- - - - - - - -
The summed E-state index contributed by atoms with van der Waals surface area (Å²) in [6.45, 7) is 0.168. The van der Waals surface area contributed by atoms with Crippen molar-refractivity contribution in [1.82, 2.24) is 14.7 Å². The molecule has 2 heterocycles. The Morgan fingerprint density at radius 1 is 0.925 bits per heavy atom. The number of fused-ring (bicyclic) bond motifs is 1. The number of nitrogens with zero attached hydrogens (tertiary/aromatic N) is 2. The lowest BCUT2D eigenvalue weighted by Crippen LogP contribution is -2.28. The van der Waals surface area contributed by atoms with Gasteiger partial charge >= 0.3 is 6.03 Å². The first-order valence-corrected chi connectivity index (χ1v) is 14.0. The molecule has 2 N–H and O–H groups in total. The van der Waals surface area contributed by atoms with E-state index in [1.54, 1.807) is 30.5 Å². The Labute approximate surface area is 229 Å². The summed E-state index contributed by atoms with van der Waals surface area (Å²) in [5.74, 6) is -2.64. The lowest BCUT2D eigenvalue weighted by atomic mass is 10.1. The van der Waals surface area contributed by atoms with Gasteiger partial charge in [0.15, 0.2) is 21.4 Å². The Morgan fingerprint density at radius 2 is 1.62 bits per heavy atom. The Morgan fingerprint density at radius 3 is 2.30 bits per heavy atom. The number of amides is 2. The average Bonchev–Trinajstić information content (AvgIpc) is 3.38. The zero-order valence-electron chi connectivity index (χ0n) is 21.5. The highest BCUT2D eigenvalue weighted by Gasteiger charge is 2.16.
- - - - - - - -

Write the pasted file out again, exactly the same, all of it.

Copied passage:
The summed E-state index contributed by atoms with van der Waals surface area (Å²) in [6.45, 7) is 0.168. The van der Waals surface area contributed by atoms with Crippen molar-refractivity contribution in [1.82, 2.24) is 14.7 Å². The molecule has 2 heterocycles. The Morgan fingerprint density at radius 1 is 0.925 bits per heavy atom. The number of fused-ring (bicyclic) bond motifs is 1. The number of nitrogens with zero attached hydrogens (tertiary/aromatic N) is 2. The lowest BCUT2D eigenvalue weighted by Crippen LogP contribution is -2.28. The van der Waals surface area contributed by atoms with Gasteiger partial charge >= 0.3 is 6.03 Å². The first-order valence-corrected chi connectivity index (χ1v) is 14.0. The molecule has 2 N–H and O–H groups in total. The van der Waals surface area contributed by atoms with E-state index in [1.54, 1.807) is 30.5 Å². The Labute approximate surface area is 229 Å². The summed E-state index contributed by atoms with van der Waals surface area (Å²) in [5.74, 6) is -2.64. The lowest BCUT2D eigenvalue weighted by atomic mass is 10.1. The van der Waals surface area contributed by atoms with Gasteiger partial charge in [0.15, 0.2) is 21.4 Å². The Morgan fingerprint density at radius 2 is 1.62 bits per heavy atom. The Morgan fingerprint density at radius 3 is 2.30 bits per heavy atom. The number of amides is 2. The average Bonchev–Trinajstić information content (AvgIpc) is 3.38. The zero-order valence-electron chi connectivity index (χ0n) is 21.5. The highest BCUT2D eigenvalue weighted by Gasteiger charge is 2.16.